Tumor-targeted gene delivery using molecularly engineered hybrid polymers functionalized with a tumor-homing peptide.
Before gene therapy can be used in clinical settings, safe and efficient DNA delivery systems must be developed to overcome a range of extra- and intracellular transport barriers. As a step toward the development of a modular, multifunctional gene delivery system to overcome these diverse barriers, we have developed a family of linear-dendritic "hybrid" polymers which contain functionalities for tissue targeting, minimization of nonspecific interactions, endosomal buffering, and DNA binding. Here, we demonstrate the rapid three-step, room-temperature, aqueous synthesis of hybrid polymers, as well as the functionalization of these polymers with a peptide targeting ligand that specifically binds to glucose-regulated protein-78 kDa (GRP-78), a clinically relevant tumor antigen identified in human cancer patients. These polymer systems can condense plasmid DNA into small nanoparticle structures (<210 nm) and transfect cells expressing GRP-78 with efficiencies that exceed that of branched polyethylenimine (bPEI), one of the best commercially available polymers for in vitro transfections. The synthetic approach described here may be useful for the rapid synthesis and optimization of polymer gene delivery systems bearing a range of diverse functional domains, and the specific GRP-78-targeted systems developed in this study may potentially have clinical applications in cancer gene therapy.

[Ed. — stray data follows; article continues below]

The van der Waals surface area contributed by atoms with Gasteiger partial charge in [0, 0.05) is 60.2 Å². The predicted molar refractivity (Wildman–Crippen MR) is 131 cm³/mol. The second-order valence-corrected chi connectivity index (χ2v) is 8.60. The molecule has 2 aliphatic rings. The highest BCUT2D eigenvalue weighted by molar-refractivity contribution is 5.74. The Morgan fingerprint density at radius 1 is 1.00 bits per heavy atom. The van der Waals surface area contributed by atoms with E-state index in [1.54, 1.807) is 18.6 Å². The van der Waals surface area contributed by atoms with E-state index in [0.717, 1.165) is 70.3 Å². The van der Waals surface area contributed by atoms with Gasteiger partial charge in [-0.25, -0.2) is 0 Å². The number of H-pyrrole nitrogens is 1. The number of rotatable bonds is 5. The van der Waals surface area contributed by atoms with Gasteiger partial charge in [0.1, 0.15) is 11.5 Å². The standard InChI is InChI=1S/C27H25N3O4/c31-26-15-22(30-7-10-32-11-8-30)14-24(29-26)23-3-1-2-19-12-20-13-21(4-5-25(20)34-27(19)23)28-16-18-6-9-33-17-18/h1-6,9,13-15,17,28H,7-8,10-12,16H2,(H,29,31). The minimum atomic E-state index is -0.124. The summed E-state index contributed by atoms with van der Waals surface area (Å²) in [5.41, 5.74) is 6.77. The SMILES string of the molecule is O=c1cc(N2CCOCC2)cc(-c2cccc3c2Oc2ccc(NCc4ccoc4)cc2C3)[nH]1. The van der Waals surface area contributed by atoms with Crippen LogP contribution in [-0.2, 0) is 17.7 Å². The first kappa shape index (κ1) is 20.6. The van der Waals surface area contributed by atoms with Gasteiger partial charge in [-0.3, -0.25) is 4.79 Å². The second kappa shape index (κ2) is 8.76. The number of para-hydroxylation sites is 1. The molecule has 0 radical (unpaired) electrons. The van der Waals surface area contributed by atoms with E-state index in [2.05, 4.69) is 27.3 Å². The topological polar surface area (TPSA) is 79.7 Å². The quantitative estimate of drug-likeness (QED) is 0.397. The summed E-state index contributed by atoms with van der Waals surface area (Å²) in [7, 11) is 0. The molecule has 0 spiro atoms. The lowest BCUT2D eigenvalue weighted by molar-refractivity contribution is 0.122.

Wood, KC; Azarin, SM; Arap, W; Pasqualini, R; Langer, R; Hammond, PT
Volume / Issue
Start / End Page
Pubmed Central ID
International Standard Serial Number (ISSN)
Digital Object Identifier (DOI)